Text and Pix: Indunil Usgoda Arachchi
Widowed or badly affected during the decades of conflict, the fisher community in Anthoniyarpuram, Mannar has new heroes. Groups of women have formed fisheries cooperative societies, and often spend the night at sea, diving for sea cucumbers and crustaceans in the waters of the Lagoon to keep their families alive and reconstruct lives torn apart by war
As dawn breaks over the village of Anthoniyarpuram, Mannar, we could see a tiny footpath leading down to the lagoon. Unlike before, the little village is at peace now; morning sunbeams make dancing patterns on the sand, and palmyrah trees sway in the soft breeze. A decade ago, this was a region marked by violence and loss. Residents fled the war, returning years later to find their homes entirely altered. They were altered too – some of them had lost loved ones, others were missing limbs, while homes and livelihoods had been wiped out. Returning families had to start from scratch and in most cases, the women were left to do it.
The footpath wound down to the lagoon, and female silhouettes appeared in the distance. Many of them were holding implements of some kind. When the strangers approached, their faces broke out in smiles in the early morning light. The fisher community, now bereft of men – many who perished during the war – have leaned on women like Paththinathan Elizabeth, Jayanthi Muller and Mary Matilda to eke out a living in the way they know best. Now the sole breadwinners in their families, the three women go out to sea every day, diving in the lagoon to catch a bounty of shrimp, crabs and reef fish.
Paththinathan Elizabeth, 53, is the President of the Anthoniyarpuram Fisheries Cooperative Society. Many women have been widowed in the war, she explains, and others are still struggling to rebuild, a decade after the guns fell silent. “The women in these areas have formed small groups and we go out to sea together. This is how we make a living,” Elizabeth said. Non Governmental Organisations have supplied this resilient community of women with the necessary fishing and diving equipment.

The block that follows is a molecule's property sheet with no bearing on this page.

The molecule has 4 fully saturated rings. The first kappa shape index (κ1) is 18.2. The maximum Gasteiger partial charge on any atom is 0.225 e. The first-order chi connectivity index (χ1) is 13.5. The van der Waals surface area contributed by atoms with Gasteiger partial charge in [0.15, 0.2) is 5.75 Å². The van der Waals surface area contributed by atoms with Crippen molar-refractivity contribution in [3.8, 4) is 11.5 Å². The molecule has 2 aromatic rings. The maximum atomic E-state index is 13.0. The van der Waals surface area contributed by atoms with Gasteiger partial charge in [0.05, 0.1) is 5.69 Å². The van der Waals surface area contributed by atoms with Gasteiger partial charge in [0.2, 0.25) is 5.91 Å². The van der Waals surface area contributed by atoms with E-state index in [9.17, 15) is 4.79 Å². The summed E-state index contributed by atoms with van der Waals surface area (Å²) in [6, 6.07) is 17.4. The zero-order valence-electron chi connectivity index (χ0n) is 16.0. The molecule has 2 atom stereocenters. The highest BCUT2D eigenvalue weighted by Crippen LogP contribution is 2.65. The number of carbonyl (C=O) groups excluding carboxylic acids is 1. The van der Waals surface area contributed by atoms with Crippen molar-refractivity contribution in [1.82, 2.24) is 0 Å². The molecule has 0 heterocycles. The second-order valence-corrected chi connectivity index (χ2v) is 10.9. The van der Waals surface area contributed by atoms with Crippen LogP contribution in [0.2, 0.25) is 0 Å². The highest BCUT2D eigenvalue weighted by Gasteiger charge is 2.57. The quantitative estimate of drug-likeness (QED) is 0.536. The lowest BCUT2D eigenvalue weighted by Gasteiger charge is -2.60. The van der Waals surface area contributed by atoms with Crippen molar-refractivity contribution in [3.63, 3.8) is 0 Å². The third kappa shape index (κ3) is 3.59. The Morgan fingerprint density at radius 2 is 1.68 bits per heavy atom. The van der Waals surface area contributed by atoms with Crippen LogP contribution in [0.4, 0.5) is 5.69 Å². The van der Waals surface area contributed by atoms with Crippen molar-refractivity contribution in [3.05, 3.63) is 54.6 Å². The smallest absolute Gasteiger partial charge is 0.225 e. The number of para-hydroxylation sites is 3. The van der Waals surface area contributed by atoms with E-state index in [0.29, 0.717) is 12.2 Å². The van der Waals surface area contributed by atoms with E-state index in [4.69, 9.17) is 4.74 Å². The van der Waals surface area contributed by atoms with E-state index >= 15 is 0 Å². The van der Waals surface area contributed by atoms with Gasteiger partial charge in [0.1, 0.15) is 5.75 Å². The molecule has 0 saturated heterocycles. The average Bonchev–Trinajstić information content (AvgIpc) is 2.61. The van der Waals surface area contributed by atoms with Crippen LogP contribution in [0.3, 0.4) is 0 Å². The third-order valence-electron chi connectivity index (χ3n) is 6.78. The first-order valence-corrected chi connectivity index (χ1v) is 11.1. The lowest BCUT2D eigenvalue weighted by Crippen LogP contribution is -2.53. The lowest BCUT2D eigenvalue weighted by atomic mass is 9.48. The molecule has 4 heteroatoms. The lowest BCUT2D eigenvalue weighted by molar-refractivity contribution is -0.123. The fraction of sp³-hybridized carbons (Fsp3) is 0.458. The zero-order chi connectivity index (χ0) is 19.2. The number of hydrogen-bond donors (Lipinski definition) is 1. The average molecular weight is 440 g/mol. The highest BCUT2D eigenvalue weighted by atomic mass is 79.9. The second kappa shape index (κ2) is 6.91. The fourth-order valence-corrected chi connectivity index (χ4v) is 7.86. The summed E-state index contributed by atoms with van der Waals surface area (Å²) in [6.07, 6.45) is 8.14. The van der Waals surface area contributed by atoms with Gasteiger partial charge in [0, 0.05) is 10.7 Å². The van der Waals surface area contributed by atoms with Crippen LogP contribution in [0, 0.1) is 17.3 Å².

Anthoniyarpuram residents have always lived off the bounty of the seas, said the Fisheries Cooperative Society leader. “But before the war, the women would only assist the men who went out to sea. It’s different now – we must do the bulk of the fishing,” she explains with a smile.
When the weather is good, the women go out fishing in the evenings. They use the small islets scattered in the lagoon to take breaks from diving for fish. “We take tea and coffee and something to munch. In the little islands we drink tea and rest a while before going out fishing again,” says Mary Matilda. “We fish all night and return to shore in the morning.”
Jayanthi Muller says, on and off the Navy stops the women from going out to sea, fearing for their safety. “It must be because we are women, and they worry there would be an accident. But, we are all good swimmers,” Muller laughs. She says, the women enjoy fishing because it allows them to spend time together and eke out a decent living.
An elderly woman in a long dress approaches, her long hair still wet, hanging loosely around her shoulders. Nachchaththiram Lurdumuller is 75 years. She and a group of fisherwomen had come to shore at dawn, after fishing all night. She explains that several older women engage in dive-fishing in the waters of the lagoon. “I have only a daughter. She is married now. So this helps me to earn a living,” Lurdumuller explains.